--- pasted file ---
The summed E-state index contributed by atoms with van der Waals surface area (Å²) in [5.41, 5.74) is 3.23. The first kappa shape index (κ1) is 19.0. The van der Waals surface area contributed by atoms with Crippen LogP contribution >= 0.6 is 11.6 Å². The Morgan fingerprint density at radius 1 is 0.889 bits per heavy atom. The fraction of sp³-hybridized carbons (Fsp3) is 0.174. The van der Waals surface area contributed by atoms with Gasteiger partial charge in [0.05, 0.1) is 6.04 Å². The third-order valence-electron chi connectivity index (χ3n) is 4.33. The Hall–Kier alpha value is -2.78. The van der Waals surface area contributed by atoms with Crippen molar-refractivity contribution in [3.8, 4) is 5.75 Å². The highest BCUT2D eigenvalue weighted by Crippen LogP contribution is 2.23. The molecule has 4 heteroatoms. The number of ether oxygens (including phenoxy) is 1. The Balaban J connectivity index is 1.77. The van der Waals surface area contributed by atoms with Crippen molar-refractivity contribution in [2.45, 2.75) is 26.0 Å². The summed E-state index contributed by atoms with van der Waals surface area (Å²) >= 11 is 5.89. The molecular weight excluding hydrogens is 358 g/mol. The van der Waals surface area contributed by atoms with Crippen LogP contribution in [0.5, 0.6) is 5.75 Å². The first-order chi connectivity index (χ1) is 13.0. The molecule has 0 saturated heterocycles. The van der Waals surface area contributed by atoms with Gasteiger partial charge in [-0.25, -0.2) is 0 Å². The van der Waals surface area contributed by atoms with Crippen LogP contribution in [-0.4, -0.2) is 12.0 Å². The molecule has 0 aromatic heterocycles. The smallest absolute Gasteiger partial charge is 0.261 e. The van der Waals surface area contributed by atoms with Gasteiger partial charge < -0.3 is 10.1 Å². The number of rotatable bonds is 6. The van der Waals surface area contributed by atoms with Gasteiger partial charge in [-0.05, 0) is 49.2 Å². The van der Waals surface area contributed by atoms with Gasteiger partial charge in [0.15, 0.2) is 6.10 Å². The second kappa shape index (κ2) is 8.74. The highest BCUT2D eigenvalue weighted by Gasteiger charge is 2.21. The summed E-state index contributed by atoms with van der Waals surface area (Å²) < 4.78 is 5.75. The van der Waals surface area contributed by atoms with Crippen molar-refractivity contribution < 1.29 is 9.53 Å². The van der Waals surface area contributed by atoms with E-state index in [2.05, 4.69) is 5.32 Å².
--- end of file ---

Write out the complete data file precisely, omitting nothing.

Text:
The summed E-state index contributed by atoms with van der Waals surface area (Å²) in [5.41, 5.74) is 3.23. The first kappa shape index (κ1) is 19.0. The van der Waals surface area contributed by atoms with Crippen LogP contribution >= 0.6 is 11.6 Å². The Morgan fingerprint density at radius 1 is 0.889 bits per heavy atom. The fraction of sp³-hybridized carbons (Fsp3) is 0.174. The van der Waals surface area contributed by atoms with Gasteiger partial charge in [0.05, 0.1) is 6.04 Å². The third-order valence-electron chi connectivity index (χ3n) is 4.33. The Hall–Kier alpha value is -2.78. The van der Waals surface area contributed by atoms with Crippen molar-refractivity contribution in [3.8, 4) is 5.75 Å². The highest BCUT2D eigenvalue weighted by Crippen LogP contribution is 2.23. The molecule has 4 heteroatoms. The number of ether oxygens (including phenoxy) is 1. The Balaban J connectivity index is 1.77. The van der Waals surface area contributed by atoms with Crippen molar-refractivity contribution in [2.45, 2.75) is 26.0 Å². The summed E-state index contributed by atoms with van der Waals surface area (Å²) >= 11 is 5.89. The molecular weight excluding hydrogens is 358 g/mol. The van der Waals surface area contributed by atoms with Crippen LogP contribution in [0.5, 0.6) is 5.75 Å². The first-order chi connectivity index (χ1) is 13.0. The molecule has 0 saturated heterocycles. The van der Waals surface area contributed by atoms with Gasteiger partial charge in [-0.25, -0.2) is 0 Å². The van der Waals surface area contributed by atoms with Crippen LogP contribution in [-0.4, -0.2) is 12.0 Å². The molecule has 0 aromatic heterocycles. The smallest absolute Gasteiger partial charge is 0.261 e. The van der Waals surface area contributed by atoms with Gasteiger partial charge < -0.3 is 10.1 Å². The number of rotatable bonds is 6. The van der Waals surface area contributed by atoms with Gasteiger partial charge in [-0.05, 0) is 49.2 Å². The van der Waals surface area contributed by atoms with Gasteiger partial charge in [0.15, 0.2) is 6.10 Å². The second kappa shape index (κ2) is 8.74. The highest BCUT2D eigenvalue weighted by Gasteiger charge is 2.21. The summed E-state index contributed by atoms with van der Waals surface area (Å²) < 4.78 is 5.75. The van der Waals surface area contributed by atoms with Crippen molar-refractivity contribution < 1.29 is 9.53 Å². The van der Waals surface area contributed by atoms with E-state index in [2.05, 4.69) is 5.32 Å².